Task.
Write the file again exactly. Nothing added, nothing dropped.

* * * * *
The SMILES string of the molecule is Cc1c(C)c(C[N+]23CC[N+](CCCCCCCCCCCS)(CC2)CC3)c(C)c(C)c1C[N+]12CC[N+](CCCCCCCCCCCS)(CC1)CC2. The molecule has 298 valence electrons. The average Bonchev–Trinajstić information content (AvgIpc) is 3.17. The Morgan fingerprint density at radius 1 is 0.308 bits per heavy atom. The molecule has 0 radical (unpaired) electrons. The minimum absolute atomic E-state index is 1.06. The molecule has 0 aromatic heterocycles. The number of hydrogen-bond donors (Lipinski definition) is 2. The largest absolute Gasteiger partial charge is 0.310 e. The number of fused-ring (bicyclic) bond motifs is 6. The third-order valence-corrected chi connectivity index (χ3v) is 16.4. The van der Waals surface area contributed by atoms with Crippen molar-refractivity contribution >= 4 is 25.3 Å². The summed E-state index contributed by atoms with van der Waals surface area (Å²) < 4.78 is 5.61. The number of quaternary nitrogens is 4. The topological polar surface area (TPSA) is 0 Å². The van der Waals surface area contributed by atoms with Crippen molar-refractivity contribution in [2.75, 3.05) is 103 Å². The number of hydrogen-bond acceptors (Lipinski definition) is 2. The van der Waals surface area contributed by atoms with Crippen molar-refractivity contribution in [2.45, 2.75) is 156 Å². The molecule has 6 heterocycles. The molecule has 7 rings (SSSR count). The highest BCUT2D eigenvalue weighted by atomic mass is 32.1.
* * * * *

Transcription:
The SMILES string of the molecule is Cc1c(C)c(C[N+]23CC[N+](CCCCCCCCCCCS)(CC2)CC3)c(C)c(C)c1C[N+]12CC[N+](CCCCCCCCCCCS)(CC1)CC2. The molecule has 298 valence electrons. The average Bonchev–Trinajstić information content (AvgIpc) is 3.17. The Morgan fingerprint density at radius 1 is 0.308 bits per heavy atom. The molecule has 0 radical (unpaired) electrons. The minimum absolute atomic E-state index is 1.06. The molecule has 0 aromatic heterocycles. The number of hydrogen-bond donors (Lipinski definition) is 2. The largest absolute Gasteiger partial charge is 0.310 e. The number of fused-ring (bicyclic) bond motifs is 6. The third-order valence-corrected chi connectivity index (χ3v) is 16.4. The van der Waals surface area contributed by atoms with Crippen molar-refractivity contribution >= 4 is 25.3 Å². The summed E-state index contributed by atoms with van der Waals surface area (Å²) < 4.78 is 5.61. The number of quaternary nitrogens is 4. The topological polar surface area (TPSA) is 0 Å². The van der Waals surface area contributed by atoms with Crippen molar-refractivity contribution in [2.75, 3.05) is 103 Å². The number of hydrogen-bond acceptors (Lipinski definition) is 2. The van der Waals surface area contributed by atoms with Crippen molar-refractivity contribution in [2.45, 2.75) is 156 Å². The molecule has 6 heterocycles. The molecule has 7 rings (SSSR count). The highest BCUT2D eigenvalue weighted by atomic mass is 32.1.